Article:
'This team is pretty emotionally intelligent' - Erasmus proud of Munster in Paris

The southern province moved to the top of Pool 1 of the Champions Cup with a big win over Racing.

IT ONLY TOOK seven minutes for the Munster fans to get The Fields of Athenry going at Stade Yves du Manoir on Saturday evening, as they looked to play their part in the tribute to Anthony Foley.

The southern province’s supporters had travelled in their hundreds, with many taking up the incredibly generous offer from Racing 92 fans of free accommodation in Paris for the rescheduled tie.

Racing 92 and Munster fans before the match Racing and Munster fans outside Stade Yves du Manoir. Billy Stickland / INPHO Billy Stickland / INPHO / INPHO

Munster’s relationship with Clermont fans has grown famously in recent years, but Racing’s following have endeared themselves to the Munster faithful in an unforgettable manner this season. They will be welcomed to Thomond Park gratefully later this month.

The Red Army and their Racing counterparts carried out something of a guard of honour for the arriving teams pre-match in Colombes and the crowd of 9,223 in the stadium made great noise on a bitterly cold and damp evening.

Certainly, Munster as an organisation appreciated the hospitality, which perhaps extended a little too generously onto the pitch as Racing gave up a bonus point on home soil.

First of all, I have to commend the French crowd and the way they invited us here and honoured us here with the minute’s applause,” said Munster director of rugby Rassie Erasmus post-match. “Overall, in a sad way, it was a nice situation.”

There was, of course, that tinge of sadness as Munster returned to the city where Anthony Foley passed away in October. It has been a whirlwind 12 weeks for the province ever since, but they have coped resolutely.

Erasmus must have expected a testing first season, but certainly never in this manner. The South African has been an impressive figure at the helm in such a difficult time, but he pointed back to his players when asked about his experiences in recent months.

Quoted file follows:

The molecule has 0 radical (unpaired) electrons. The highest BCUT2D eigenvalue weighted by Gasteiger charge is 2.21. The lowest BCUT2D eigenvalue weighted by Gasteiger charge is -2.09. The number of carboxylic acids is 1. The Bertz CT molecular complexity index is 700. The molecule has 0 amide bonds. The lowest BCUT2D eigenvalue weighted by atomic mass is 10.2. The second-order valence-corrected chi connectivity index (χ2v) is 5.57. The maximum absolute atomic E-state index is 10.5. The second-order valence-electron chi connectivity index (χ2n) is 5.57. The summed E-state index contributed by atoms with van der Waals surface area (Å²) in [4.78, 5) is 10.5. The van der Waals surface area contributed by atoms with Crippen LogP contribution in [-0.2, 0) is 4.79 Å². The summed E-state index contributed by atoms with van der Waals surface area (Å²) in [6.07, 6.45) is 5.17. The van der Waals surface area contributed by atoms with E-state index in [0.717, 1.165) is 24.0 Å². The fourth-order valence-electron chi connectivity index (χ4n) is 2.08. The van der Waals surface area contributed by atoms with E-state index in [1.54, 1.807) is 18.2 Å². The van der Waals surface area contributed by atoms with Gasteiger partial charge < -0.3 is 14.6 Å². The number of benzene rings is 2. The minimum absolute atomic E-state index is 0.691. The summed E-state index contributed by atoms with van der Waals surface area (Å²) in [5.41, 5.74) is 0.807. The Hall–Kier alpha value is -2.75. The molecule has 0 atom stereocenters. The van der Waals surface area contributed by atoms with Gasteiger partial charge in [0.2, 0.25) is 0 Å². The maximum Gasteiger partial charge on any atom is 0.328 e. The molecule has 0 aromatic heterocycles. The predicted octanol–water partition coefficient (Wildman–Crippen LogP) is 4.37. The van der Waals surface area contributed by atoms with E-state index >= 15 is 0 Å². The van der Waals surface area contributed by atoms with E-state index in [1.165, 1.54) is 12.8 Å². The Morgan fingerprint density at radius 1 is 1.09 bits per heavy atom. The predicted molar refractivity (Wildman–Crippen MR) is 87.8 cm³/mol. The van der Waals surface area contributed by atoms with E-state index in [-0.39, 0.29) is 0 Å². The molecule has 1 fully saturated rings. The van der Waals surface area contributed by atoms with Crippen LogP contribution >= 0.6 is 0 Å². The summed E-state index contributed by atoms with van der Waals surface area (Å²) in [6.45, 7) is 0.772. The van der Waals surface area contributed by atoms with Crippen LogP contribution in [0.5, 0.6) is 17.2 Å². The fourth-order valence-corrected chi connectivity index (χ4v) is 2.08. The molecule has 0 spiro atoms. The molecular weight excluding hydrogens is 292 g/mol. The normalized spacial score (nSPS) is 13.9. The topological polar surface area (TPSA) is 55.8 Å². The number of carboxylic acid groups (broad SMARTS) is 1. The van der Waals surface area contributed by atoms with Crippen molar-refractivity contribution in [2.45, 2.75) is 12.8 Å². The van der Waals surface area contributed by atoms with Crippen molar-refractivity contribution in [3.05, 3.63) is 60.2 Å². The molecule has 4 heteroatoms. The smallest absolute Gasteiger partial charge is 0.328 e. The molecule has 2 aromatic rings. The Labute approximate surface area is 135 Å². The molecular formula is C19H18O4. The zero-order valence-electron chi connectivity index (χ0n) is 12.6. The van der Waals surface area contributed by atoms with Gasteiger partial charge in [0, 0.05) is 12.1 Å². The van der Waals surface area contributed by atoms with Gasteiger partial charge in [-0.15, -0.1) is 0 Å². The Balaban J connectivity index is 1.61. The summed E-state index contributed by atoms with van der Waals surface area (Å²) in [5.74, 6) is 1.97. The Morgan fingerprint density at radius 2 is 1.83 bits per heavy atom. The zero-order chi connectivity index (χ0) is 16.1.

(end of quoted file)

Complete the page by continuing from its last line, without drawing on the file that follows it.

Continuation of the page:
“It was tough at times but this team is pretty emotionally intelligent and mature,” said Erasmus. “If you look at their ages, they are really young but I think this whole episode – if I can put it that way – as a team they have done really well.

Simon Zebo after the match Simon Zebo was happy with Munster's win. Billy Stickland / INPHO Billy Stickland / INPHO / INPHO

“Sometimes, for me, they have made it easy. I could see that right off, to make it easier for me I saw them do things where I think they were sometimes concerned for me. And sometimes I was concerned for them so I really think that everybody, not just the team, but management and outside management, I think it was definitely a team effort.

“It was not one guy saying, ‘This is how we are going to do it.’ As a team, we made most decisions as a group.”

Munster’s maturity has helped them to win 10 of their 11 games since Foley passed away, with this latest humbling of Racing among the more comprehensive victories.

Erasmus, as ever, was at pains not to get carried away by Munster’s success, but he did admit to some pride at the way his team had gone about achieving this fine result.

On the Friday [before the originally scheduled game in Paris], I discussed with Axel how, when you are playing these French boys who bring on even bigger French boys after 50 or 60 minutes, you can’t get into an arm-wrestle for 80 minutes,” said Erasmus. ”You will probably struggle size-wise and momentum-wise.

“So, I’m so glad and relieved. Just for that fact because I know Axel was right in what he was trying to say.

“And we tried to play that way today, so that is why everybody can be proud of our guys today and also for Axel because that is how he would have encouraged them to play the game.”

Among the few concerns for Munster after Saturday’s win was another knock on the ankle for Tommy O’Donnell, while Erasmus admitted he was worried about “four or five guys at this stage” in terms of injuries.

Tommy O'Donnell makes a break Tommy O'Donnell makes an early break for Munster. James Crombie / INPHO James Crombie / INPHO / INPHO

The southern province travel to Glasgow on Saturday for a mouthwatering clash with Gregor Townsend’s Warriors, who are an entirely different “kettle of fish” to Racing.

“They just play all-out attack, with a mobile forward pack,” said Erasmus. “They contest well at lineout and breakdown so it is definitely a different challenge. You might want to get involved in an arm-wrestle with them!”

A run of three European games in a row is a new experience for Munster in a season full of them, with Racing set to visit Limerick in the final round on 21 January.

While Munster will be expected to round off their efforts with another commanding victory in that tie, it is still a heavy workload for Erasmus and his squad.

Not that they will be complaining for a second.

“What we have learned from the whole Axel thing is, you know, don’t look at the next thing. We have buried a friend in the week and had to play on the Saturday, so don’t moan about three Euro games in three weeks; we just have to get on with it.”

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